Beyond Summer

In planning your budget you need to remember that each one of these programs requires facilitators, heavy facility usage and also requires an expansion of your kitchen facilities and maintenance capabilities.

Remember Support Services!

Too many time directors see the chance to expand programming and forget the basic support services that need to be expended to allow for the program growth. Are you going to do it? Are you hiring others to take care of it?

Basic rule: People need to eat when they are with you! Second rule: If you want them back they need to eat well! Third rule: Bathrooms make or break you guest experience. Final rule: The appearance of your grounds says a lot about the care of the camp and the attention to detail of the staff.

Failing to feed guests properly and present a clean facility will work against any successful program you may facilitate or deliver. Your guests will still remember the food and the facility look.

Hiring full-time kitchen or part-time kitchen and maintenance costs money and it is hard to just hire people for each event. I can tell you, as many of you I am sure could second, I have acted as cook, maintenance, grounds keeper and counselor all at the same event to make sure that it happened.

Find your break-even point for all programming. Too many times I have worked with camp staffs that don’t understand why they are not making money on year-round programming. The reason? The budget had not really been worked out.

Hopefully you have figured out the budget needed to run the program — counselors, support services, director time, facility heating cost, facility electric cost, program supplies, food, marketing, and so on, and created a rate and number of participants needed to run the program.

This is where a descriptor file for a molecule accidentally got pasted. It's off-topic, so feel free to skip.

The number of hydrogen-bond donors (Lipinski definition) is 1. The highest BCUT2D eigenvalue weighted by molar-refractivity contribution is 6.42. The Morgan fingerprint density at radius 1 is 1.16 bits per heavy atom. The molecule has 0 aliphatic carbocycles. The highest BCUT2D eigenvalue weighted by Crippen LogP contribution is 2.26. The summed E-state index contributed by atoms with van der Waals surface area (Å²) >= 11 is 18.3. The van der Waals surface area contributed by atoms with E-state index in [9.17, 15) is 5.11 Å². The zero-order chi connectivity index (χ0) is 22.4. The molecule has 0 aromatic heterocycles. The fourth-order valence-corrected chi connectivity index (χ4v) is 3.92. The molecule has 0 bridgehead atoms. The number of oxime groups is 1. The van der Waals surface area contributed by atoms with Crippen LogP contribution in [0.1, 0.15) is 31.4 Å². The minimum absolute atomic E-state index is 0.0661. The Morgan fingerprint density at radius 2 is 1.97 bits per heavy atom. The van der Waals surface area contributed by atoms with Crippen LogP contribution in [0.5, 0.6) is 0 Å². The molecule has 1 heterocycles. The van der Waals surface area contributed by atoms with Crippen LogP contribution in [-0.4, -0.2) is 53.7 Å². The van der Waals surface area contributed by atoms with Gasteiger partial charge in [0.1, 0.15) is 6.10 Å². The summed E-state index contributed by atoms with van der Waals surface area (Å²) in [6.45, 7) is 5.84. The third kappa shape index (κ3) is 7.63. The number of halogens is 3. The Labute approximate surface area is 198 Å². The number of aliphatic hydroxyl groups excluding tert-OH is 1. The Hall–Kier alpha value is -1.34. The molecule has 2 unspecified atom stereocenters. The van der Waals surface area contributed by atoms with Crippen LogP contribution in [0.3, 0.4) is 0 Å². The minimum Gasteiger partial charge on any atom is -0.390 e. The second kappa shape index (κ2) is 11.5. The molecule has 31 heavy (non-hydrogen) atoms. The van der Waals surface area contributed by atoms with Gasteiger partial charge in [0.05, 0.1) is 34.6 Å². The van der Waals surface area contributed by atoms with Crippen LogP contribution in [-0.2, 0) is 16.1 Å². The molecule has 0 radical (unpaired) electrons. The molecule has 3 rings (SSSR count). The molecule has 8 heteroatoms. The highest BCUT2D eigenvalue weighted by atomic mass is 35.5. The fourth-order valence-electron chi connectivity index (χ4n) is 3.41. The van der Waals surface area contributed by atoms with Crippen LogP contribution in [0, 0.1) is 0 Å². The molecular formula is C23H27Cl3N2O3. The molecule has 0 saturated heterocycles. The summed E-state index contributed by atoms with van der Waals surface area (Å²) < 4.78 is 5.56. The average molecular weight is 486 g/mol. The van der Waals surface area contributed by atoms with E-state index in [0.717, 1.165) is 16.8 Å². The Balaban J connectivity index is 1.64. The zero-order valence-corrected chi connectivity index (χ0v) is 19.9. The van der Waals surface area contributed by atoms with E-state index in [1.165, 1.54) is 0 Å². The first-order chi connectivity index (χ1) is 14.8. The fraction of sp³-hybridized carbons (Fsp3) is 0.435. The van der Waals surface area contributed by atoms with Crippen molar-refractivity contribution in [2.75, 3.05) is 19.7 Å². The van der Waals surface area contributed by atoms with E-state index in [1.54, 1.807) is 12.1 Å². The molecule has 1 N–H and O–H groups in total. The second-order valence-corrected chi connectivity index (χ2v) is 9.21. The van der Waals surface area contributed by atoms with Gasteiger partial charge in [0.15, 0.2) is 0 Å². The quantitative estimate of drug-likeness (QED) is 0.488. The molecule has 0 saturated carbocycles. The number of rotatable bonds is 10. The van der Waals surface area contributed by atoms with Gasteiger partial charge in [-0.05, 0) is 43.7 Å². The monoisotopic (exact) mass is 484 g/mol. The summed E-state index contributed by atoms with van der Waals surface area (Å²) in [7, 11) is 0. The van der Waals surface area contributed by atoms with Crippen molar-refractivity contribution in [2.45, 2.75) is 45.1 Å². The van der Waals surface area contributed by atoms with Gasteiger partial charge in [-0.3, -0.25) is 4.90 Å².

Remember that when you hire full-time people, or you’re keeping animals full time, even with no guests in camp you are paying and feeding them. Those weeks have to be worked into the equation and budget.

There is no shame in canceling a program that would result in a loss to you and your camp. The shame is if you cancel too many in a row.

Usually, too low of enrollment is connected with marketing and word of mouth sales. We have found a large success in first marketing to the summer campers (people who know us) and then school fliers to the schools in our main target market area (word of mouth then works for you in selling the idea). Our traditional weekend program is now apart of the summer brochure and all open house presentations.

It is important to realize that change in programming comes with educating your clients about the change. It is unrealistic to believe that the creation of a weekend program will automatically fill and pay for itself. You must approach off-season programming in the same way we approach summer camp.

Build tradition and deliver top-notch quality programming. If you do it… do it well. Grow your staff as you grow your program. It is easier to add needed staff then to cut unneeded ones. Just strive to continue your camps mission to deliver a magical experience of quality to your campers and parents.

Jeff Merhige is the executive director of YMCA Camp Kern, Dayton YMCA, Dayton, Ohio.

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  3. Collaborative Programming
  4. Collaborative Programming
  5. Summer of Surprises

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